BOSTON (Reuters) - A wide majority of outside investors at Facebook Inc backed a measure that would revamp its voting structure and end the supervoting rights of shares held by Mark Zuckerberg and others, seen as a rebuke to the chief executive of the world’s largest social media company.
The measure did not pass, said Facebook, which released tallies indicating the result on Tuesday, and where Zuckerberg controls about 60 percent of the company’s votes. The company is under scrutiny over its response to data privacy concerns.
“There are a lot of outside voters who are not happy with what’s going on there,” said Dayna Harris, a partner at compensation consulting firm Farient Advisors.
A Facebook spokeswoman declined to comment on the filing, which followed Facebook’s annual shareholder meeting last week where it described the outcome of the votes but did not give exact figures.
Facebook said roughly 1.29 billion votes were cast “for” a proposal that would have the company move to a structure of one vote per share and do away with the supermajority shares, while 4.74 billion shares were voted “against” the proposal.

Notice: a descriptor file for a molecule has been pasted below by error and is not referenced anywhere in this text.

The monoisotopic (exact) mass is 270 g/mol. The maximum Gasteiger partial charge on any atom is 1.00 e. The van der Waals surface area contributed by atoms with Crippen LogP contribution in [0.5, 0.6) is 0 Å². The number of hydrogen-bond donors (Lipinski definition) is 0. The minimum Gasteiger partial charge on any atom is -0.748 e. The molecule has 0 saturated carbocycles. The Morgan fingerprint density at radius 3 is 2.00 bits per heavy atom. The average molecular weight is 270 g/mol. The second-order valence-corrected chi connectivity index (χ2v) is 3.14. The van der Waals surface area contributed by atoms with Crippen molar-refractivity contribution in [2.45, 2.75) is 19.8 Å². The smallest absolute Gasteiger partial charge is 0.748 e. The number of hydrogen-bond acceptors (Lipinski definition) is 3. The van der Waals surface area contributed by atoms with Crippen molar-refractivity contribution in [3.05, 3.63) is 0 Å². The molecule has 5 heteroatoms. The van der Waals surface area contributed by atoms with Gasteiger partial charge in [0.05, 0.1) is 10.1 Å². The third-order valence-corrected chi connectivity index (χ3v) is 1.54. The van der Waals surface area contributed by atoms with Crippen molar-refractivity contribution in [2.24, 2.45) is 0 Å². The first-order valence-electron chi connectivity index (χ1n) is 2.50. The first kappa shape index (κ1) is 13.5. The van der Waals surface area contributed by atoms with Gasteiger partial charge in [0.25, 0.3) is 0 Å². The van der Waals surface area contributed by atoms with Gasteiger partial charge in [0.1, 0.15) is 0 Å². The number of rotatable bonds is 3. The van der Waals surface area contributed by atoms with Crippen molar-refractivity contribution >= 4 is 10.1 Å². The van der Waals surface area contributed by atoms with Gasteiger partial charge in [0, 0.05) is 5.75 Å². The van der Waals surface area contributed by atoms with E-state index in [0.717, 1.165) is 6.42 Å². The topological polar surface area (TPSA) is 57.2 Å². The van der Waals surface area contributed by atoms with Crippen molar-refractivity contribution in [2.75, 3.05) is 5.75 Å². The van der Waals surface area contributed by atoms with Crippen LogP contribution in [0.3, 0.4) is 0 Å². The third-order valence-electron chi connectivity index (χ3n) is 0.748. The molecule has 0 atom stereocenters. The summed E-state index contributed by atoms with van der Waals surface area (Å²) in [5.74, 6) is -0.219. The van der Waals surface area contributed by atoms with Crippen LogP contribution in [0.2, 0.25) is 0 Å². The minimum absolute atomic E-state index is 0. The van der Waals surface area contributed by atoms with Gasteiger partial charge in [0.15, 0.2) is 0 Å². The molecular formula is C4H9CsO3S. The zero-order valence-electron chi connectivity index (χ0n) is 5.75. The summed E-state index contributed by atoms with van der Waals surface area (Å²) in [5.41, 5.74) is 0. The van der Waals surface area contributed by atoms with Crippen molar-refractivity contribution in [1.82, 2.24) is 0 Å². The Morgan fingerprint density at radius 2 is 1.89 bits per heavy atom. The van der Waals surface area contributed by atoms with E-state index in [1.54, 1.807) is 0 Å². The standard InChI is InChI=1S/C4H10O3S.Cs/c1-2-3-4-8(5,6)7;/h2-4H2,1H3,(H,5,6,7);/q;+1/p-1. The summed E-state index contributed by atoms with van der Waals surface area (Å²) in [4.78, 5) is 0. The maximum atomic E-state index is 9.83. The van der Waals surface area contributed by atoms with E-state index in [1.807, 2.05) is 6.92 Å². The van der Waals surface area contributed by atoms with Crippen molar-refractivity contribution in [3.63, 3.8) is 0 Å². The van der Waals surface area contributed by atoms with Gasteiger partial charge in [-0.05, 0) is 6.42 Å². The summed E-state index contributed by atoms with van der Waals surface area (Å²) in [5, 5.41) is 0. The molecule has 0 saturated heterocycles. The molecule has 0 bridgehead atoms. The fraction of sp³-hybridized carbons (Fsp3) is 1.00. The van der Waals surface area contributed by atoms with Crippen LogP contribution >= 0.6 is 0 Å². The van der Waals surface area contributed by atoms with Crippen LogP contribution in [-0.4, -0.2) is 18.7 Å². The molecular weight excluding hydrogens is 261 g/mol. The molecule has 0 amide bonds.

Setting aside the roughly 4.48 billion votes controlled by Zuckerberg and other insiders as of April that presumably would have been voted against the proposal, Harris said, about 83 percent of shares voted by outsiders supported the proposal - a higher level of support than shareholder measures usually receive.
Using a similar method, Harris also calculated Zuckerberg received support from only about 65 percent of investors, much lower than the usual 90-percent-plus support directors typically receive at big U.S. companies. Facebook Chief Operating Officer Sheryl Sandberg received a similarly low level of support from outsiders.
A similar shareholder proposal at last year’s Facebook annual meeting received a comparable level of support, and opposition to Zuckerberg and Sandberg was also comparable.
Charles Elson, a professor at the University of Delaware who follows corporate governance, said the results show big investors are unhappy but stuck with Facebook’s voting structure. “People are upset, but there’s nothing they can do about it,” he said.
Facebook has been under scrutiny from regulators and shareholders after it failed to protect the data of some 87 million users that was shared with now-defunct political data firm Cambridge Analytica.
Reporting by Ross Kerber; Editing by Lisa Shumaker
Our Standards: The Thomson Reuters Trust Principles.